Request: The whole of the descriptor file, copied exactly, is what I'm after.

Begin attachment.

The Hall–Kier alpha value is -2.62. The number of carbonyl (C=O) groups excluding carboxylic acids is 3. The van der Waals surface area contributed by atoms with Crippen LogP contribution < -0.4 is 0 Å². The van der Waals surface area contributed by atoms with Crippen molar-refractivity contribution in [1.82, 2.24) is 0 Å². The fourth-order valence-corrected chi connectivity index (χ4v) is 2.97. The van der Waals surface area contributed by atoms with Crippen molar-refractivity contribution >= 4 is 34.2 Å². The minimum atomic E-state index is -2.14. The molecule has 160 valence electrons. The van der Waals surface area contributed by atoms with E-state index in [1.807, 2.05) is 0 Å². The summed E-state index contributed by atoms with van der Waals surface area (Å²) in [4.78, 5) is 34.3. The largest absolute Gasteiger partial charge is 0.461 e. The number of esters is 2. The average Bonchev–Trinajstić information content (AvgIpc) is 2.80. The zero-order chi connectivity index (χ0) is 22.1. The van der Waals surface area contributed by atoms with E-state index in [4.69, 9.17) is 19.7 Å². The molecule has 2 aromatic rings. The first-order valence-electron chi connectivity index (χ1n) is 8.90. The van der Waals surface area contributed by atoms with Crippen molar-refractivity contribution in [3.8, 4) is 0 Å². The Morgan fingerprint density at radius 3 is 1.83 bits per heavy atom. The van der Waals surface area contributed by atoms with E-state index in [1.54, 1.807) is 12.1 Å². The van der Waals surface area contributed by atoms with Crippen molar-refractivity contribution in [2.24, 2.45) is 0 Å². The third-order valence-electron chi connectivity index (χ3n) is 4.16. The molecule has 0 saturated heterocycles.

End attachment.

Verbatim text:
The Hall–Kier alpha value is -2.62. The number of carbonyl (C=O) groups excluding carboxylic acids is 3. The van der Waals surface area contributed by atoms with Crippen LogP contribution < -0.4 is 0 Å². The van der Waals surface area contributed by atoms with Crippen molar-refractivity contribution in [1.82, 2.24) is 0 Å². The fourth-order valence-corrected chi connectivity index (χ4v) is 2.97. The van der Waals surface area contributed by atoms with Crippen molar-refractivity contribution >= 4 is 34.2 Å². The minimum atomic E-state index is -2.14. The molecule has 160 valence electrons. The van der Waals surface area contributed by atoms with E-state index in [1.807, 2.05) is 0 Å². The summed E-state index contributed by atoms with van der Waals surface area (Å²) in [4.78, 5) is 34.3. The largest absolute Gasteiger partial charge is 0.461 e. The number of esters is 2. The average Bonchev–Trinajstić information content (AvgIpc) is 2.80. The zero-order chi connectivity index (χ0) is 22.1. The van der Waals surface area contributed by atoms with E-state index in [4.69, 9.17) is 19.7 Å². The molecule has 2 aromatic rings. The first-order valence-electron chi connectivity index (χ1n) is 8.90. The van der Waals surface area contributed by atoms with Crippen molar-refractivity contribution in [3.8, 4) is 0 Å². The Morgan fingerprint density at radius 3 is 1.83 bits per heavy atom. The van der Waals surface area contributed by atoms with E-state index in [1.54, 1.807) is 12.1 Å². The van der Waals surface area contributed by atoms with Crippen molar-refractivity contribution in [2.24, 2.45) is 0 Å². The third-order valence-electron chi connectivity index (χ3n) is 4.16. The molecule has 0 saturated heterocycles.